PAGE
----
A marquee Gratiot County farm welcomed not your everyday visitor Aug. 2 in the form of a federal commodity-trading official who came to Michigan to get better acquainted with the industry her new position helps regulate.
Christy Goldsmith Romero is the newest member of the Commodity Futures Trading Commission, the D.C.-based agency responsible for regulating commodity trading markets. She was sworn in March 30 of this year after her unanimous confirmation by the U.S. Senate.
A policy leader well versed in banking/financial regulation — but still learning about agriculture — Goldsmith Romero came to Michigan for a crash course in “ag 101” with which to better inform her decision-making inside the Beltway. She met with ag-industry leaders and toured several ag facilities, including Crumbaugh Legacy Farms in Gratiot County.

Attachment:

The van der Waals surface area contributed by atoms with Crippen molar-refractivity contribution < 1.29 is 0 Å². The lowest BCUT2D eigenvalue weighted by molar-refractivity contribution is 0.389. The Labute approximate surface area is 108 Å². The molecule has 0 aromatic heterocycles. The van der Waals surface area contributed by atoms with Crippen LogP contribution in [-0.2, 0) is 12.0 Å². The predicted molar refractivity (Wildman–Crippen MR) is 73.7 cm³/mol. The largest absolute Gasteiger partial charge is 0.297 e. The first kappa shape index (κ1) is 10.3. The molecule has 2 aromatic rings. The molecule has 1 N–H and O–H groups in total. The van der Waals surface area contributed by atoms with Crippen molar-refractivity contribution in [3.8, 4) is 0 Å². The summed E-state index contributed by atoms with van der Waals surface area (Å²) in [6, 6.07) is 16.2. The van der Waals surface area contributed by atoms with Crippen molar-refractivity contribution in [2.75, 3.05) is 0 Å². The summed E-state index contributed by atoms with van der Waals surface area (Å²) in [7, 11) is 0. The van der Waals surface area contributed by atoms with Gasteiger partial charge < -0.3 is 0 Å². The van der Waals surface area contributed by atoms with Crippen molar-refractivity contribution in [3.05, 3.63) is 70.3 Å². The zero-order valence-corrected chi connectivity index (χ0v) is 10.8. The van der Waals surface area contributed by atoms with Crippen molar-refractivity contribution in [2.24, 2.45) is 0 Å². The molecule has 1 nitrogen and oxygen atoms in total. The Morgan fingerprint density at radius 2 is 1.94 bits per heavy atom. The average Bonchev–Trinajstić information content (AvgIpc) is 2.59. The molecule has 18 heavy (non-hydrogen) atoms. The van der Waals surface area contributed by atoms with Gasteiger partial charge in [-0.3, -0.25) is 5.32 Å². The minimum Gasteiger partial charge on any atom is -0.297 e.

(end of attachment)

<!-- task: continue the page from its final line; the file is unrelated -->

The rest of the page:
Showcasing their multi-generational crop farm were Gratiot County Farm Bureau member Clay Crumbaugh and his sons Kyle and Logan, who raise corn, soybeans, dry beans and sugar beets outside St. Louis. They introduced Goldsmith Romero to some of the challenges and opportunities operations like theirs face in the 21st century.
“We really appreciate Commissioner Goldsmith Romero’s interest in learning more about agriculture in Michigan,” said Loren Koeman, Michigan Farm Bureau’s lead economist and manager of industry, conservation and regulatory relations. “The Crumbaughs were great hosts and offered the commissioner an opportunity to see an outstanding Michigan farm.”
In addition to several Farm Bureau representatives, Goldsmith Romero’s tour also saw her visiting with Michigan Agri-Business Association officials, commodity group leaders and sites including Michigan Agricultural Commodities in Breckenridge, Star of the West Milling in Frankenmuth and Zeeland Farm Services in Ithaca.